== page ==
An 'affront to Senate:' Senators react to House resolution | Inquirer News

An ‘affront to Senate:’ Senators react to House resolution

By: - Reporter / @MAgerINQ
/ 07:24 PM February 05, 2024

House focused on amendments to economic provisions of Constitution

MANILA, Philippines – Senators were saddened and baffled by a resolution of the House of Representatives upholding its honor and integrity in the face of “intense assault” from the Senate.

This issue was brought up before the Senate floor on Monday by Senator Jinggoy Estrada.


Estrada particularly questioned in the resolution the use of the phrase “intense assault from the Senate.”


This, according to the House of Representatives, was in “violation of the principle of inter-parliamentary courtesy and undue interference in the performance of its legislative and constituent functions.”

But Estrada asked: “What did we violate?”

“I don’t think we violated any rule. I don’t think we violated the inter-parliamentary courtesy because we have always observed it from the very start Mr. President.”

“And I think this resolution is an affront to the Senate as an institution. Mr. President,” he added.

Senate Minority Leader Aquilino “Koko” Pimentel III also expressed dismay by the House’s latest action against the Senate.

“Nakakalungkot that the House, our co-equal body here in the legislative branch, has accused us of practices which they are doing in the very same accusatory document,” Pimentel said.


“Ano ba talaga gusto nila?” he also asked, noting that the House probably wants something but could not state “properly and directly” in its resolution.

Pimentel  suggested that the Senate and the House should have “an honest to goodness dialogue.”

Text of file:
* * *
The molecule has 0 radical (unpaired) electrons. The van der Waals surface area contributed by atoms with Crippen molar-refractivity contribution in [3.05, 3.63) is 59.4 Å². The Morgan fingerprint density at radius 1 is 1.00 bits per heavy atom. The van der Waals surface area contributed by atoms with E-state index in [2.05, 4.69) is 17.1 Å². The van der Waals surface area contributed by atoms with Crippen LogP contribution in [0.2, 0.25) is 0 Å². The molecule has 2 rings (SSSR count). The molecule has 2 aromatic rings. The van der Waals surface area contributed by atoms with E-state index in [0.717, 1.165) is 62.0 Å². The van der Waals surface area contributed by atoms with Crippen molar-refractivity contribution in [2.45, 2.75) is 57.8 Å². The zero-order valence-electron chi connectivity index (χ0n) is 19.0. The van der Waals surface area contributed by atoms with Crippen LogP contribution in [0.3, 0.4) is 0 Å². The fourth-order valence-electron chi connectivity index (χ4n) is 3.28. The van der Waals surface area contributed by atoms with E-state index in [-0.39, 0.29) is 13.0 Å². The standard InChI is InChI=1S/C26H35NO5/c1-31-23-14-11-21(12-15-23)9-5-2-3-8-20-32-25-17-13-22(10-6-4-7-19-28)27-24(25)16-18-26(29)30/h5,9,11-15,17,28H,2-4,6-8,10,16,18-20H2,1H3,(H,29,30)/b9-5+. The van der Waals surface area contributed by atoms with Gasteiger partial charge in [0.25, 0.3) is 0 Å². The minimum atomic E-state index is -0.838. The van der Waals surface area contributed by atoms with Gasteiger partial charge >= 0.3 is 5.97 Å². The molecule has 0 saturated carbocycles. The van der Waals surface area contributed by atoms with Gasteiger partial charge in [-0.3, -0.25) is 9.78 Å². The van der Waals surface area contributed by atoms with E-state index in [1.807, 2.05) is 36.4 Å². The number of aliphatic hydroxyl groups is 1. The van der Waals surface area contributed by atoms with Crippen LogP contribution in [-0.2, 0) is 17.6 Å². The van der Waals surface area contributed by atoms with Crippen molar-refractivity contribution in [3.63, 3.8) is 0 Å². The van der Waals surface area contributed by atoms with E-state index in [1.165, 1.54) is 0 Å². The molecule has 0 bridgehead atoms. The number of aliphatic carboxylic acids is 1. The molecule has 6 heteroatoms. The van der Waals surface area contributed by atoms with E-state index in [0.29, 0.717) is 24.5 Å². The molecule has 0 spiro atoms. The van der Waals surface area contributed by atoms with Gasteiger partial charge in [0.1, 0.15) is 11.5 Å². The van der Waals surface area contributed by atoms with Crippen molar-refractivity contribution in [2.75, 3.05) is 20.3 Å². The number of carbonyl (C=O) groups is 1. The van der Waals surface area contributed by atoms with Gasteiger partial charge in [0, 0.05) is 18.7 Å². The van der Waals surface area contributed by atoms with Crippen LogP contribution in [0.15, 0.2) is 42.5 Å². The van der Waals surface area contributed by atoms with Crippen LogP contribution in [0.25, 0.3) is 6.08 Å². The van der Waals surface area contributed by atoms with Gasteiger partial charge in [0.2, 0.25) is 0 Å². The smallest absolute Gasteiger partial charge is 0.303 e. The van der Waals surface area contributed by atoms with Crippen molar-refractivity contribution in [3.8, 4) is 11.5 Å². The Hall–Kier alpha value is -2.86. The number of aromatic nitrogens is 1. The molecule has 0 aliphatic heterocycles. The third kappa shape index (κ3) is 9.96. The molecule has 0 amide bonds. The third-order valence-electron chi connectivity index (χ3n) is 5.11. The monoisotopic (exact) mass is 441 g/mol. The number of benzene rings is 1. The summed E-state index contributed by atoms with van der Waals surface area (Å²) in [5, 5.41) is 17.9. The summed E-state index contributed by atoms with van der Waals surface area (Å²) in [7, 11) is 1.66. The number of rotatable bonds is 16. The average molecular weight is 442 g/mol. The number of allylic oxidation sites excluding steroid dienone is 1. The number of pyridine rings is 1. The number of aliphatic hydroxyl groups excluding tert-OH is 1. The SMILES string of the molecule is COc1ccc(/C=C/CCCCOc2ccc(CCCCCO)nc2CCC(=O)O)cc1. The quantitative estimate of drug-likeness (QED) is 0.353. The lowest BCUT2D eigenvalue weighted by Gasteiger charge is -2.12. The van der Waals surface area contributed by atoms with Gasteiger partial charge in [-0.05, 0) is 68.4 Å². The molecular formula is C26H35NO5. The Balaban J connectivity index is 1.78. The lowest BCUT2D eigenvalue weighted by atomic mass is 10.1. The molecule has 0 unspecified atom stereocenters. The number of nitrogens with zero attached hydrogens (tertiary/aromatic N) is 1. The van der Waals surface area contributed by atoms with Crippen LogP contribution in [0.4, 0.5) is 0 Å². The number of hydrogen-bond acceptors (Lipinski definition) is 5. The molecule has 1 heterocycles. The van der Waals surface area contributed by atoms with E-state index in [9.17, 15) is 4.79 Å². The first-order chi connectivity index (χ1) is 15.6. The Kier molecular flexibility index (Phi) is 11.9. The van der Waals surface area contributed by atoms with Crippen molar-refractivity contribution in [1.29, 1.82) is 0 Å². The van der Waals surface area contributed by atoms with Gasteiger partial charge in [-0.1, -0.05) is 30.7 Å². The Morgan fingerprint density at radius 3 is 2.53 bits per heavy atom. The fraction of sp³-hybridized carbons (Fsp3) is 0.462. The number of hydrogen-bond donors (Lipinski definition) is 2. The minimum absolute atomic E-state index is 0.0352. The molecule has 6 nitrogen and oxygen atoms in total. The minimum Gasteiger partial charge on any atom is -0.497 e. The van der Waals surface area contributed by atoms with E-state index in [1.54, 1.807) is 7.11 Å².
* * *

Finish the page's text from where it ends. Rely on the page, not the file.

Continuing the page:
Senate President Juan Miguel Zubiri, however, could not see yet how this impasse with the House would end.

“How do we end this? I do not know–this impasse between the House of Representatives and the Senate,” said Zubiri, who was presiding over the session.

He considers it “very unfortunate” that the political debates between the two chambers of Congress “had come down to this.”

The two chambers have been engaged in a verbal tussle over the Charter change (Cha-cha) proposal through a people’s initiative.

Despite the conflict, Zubiri said he had not said anything derogatory about any member of the House.

All his privilege speeches and statements, he said, have been about the institutions.

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“Wala po akong personality na pinapatamaan. Wala po. Kaya kung feeling assaulted sila, how? How if the committee on electoral is just performing its duties, they deal on facts…” he pointed out.

Zubiri was referring to the Senate committee on electoral reforms, which opened its investigation into corruption allegations surrounding the ongoing signature drive for Cha-cha.

TAGS: Cha-cha, Constitution, House of Representatives, Senate

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